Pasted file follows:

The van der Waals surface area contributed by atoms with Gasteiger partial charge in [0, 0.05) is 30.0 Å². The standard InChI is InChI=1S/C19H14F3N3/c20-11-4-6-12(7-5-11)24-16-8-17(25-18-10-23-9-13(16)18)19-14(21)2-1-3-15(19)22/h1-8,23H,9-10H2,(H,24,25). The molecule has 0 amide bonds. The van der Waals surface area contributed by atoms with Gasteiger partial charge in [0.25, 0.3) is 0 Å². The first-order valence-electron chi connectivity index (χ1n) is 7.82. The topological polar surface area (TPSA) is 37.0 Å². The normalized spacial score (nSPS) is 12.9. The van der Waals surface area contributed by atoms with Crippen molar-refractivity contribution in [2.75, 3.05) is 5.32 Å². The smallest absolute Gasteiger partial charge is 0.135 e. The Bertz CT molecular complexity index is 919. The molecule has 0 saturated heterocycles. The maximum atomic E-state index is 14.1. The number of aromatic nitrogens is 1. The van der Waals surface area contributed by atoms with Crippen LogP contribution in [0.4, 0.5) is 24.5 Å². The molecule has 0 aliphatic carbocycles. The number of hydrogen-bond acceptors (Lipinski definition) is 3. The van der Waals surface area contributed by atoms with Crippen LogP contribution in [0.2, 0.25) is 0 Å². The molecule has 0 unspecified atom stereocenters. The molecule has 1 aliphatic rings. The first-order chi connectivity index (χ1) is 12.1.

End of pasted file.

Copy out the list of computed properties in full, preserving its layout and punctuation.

The van der Waals surface area contributed by atoms with Gasteiger partial charge in [0, 0.05) is 30.0 Å². The standard InChI is InChI=1S/C19H14F3N3/c20-11-4-6-12(7-5-11)24-16-8-17(25-18-10-23-9-13(16)18)19-14(21)2-1-3-15(19)22/h1-8,23H,9-10H2,(H,24,25). The molecule has 0 amide bonds. The van der Waals surface area contributed by atoms with Gasteiger partial charge in [0.25, 0.3) is 0 Å². The first-order valence-electron chi connectivity index (χ1n) is 7.82. The topological polar surface area (TPSA) is 37.0 Å². The normalized spacial score (nSPS) is 12.9. The van der Waals surface area contributed by atoms with Crippen molar-refractivity contribution in [2.75, 3.05) is 5.32 Å². The smallest absolute Gasteiger partial charge is 0.135 e. The Bertz CT molecular complexity index is 919. The molecule has 0 saturated heterocycles. The maximum atomic E-state index is 14.1. The number of aromatic nitrogens is 1. The van der Waals surface area contributed by atoms with Crippen LogP contribution in [0.4, 0.5) is 24.5 Å². The molecule has 0 aliphatic carbocycles. The number of hydrogen-bond acceptors (Lipinski definition) is 3. The van der Waals surface area contributed by atoms with Crippen LogP contribution in [0.2, 0.25) is 0 Å². The molecule has 0 unspecified atom stereocenters. The molecule has 1 aliphatic rings. The first-order chi connectivity index (χ1) is 12.1.